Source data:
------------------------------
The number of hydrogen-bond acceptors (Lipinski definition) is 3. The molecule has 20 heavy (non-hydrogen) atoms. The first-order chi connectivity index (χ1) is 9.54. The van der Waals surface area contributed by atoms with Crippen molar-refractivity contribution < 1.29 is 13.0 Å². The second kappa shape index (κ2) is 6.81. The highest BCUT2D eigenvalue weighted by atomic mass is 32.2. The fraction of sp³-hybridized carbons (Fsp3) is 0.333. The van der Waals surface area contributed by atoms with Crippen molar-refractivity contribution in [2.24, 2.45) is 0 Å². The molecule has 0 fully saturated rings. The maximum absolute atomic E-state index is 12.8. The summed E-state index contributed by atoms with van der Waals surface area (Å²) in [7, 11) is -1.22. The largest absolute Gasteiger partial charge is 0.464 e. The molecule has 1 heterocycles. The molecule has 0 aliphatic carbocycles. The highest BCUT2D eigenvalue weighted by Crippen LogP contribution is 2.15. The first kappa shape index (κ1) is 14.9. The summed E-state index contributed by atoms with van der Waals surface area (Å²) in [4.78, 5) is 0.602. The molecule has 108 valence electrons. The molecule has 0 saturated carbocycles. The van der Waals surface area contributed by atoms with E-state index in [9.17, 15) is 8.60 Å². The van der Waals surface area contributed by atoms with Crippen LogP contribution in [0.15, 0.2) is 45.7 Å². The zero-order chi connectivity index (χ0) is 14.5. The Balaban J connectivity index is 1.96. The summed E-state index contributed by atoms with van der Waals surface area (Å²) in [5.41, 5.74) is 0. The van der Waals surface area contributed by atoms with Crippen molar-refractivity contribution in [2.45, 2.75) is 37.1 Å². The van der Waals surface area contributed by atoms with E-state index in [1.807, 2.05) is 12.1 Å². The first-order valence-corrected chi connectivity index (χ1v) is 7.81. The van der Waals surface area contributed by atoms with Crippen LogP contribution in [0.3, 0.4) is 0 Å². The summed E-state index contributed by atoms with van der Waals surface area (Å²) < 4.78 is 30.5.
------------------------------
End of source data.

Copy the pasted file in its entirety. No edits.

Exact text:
The number of hydrogen-bond acceptors (Lipinski definition) is 3. The molecule has 20 heavy (non-hydrogen) atoms. The first-order chi connectivity index (χ1) is 9.54. The van der Waals surface area contributed by atoms with Crippen molar-refractivity contribution < 1.29 is 13.0 Å². The second kappa shape index (κ2) is 6.81. The highest BCUT2D eigenvalue weighted by atomic mass is 32.2. The fraction of sp³-hybridized carbons (Fsp3) is 0.333. The van der Waals surface area contributed by atoms with Crippen molar-refractivity contribution in [2.24, 2.45) is 0 Å². The molecule has 0 fully saturated rings. The maximum absolute atomic E-state index is 12.8. The summed E-state index contributed by atoms with van der Waals surface area (Å²) in [7, 11) is -1.22. The largest absolute Gasteiger partial charge is 0.464 e. The molecule has 1 heterocycles. The molecule has 0 aliphatic carbocycles. The highest BCUT2D eigenvalue weighted by Crippen LogP contribution is 2.15. The first kappa shape index (κ1) is 14.9. The summed E-state index contributed by atoms with van der Waals surface area (Å²) in [4.78, 5) is 0.602. The molecule has 108 valence electrons. The molecule has 0 saturated carbocycles. The van der Waals surface area contributed by atoms with E-state index in [9.17, 15) is 8.60 Å². The van der Waals surface area contributed by atoms with Crippen LogP contribution in [0.15, 0.2) is 45.7 Å². The zero-order chi connectivity index (χ0) is 14.5. The Balaban J connectivity index is 1.96. The summed E-state index contributed by atoms with van der Waals surface area (Å²) in [5.41, 5.74) is 0. The van der Waals surface area contributed by atoms with Crippen molar-refractivity contribution in [2.45, 2.75) is 37.1 Å². The van der Waals surface area contributed by atoms with E-state index in [1.807, 2.05) is 12.1 Å². The first-order valence-corrected chi connectivity index (χ1v) is 7.81. The van der Waals surface area contributed by atoms with Crippen LogP contribution in [0.3, 0.4) is 0 Å². The summed E-state index contributed by atoms with van der Waals surface area (Å²) < 4.78 is 30.5.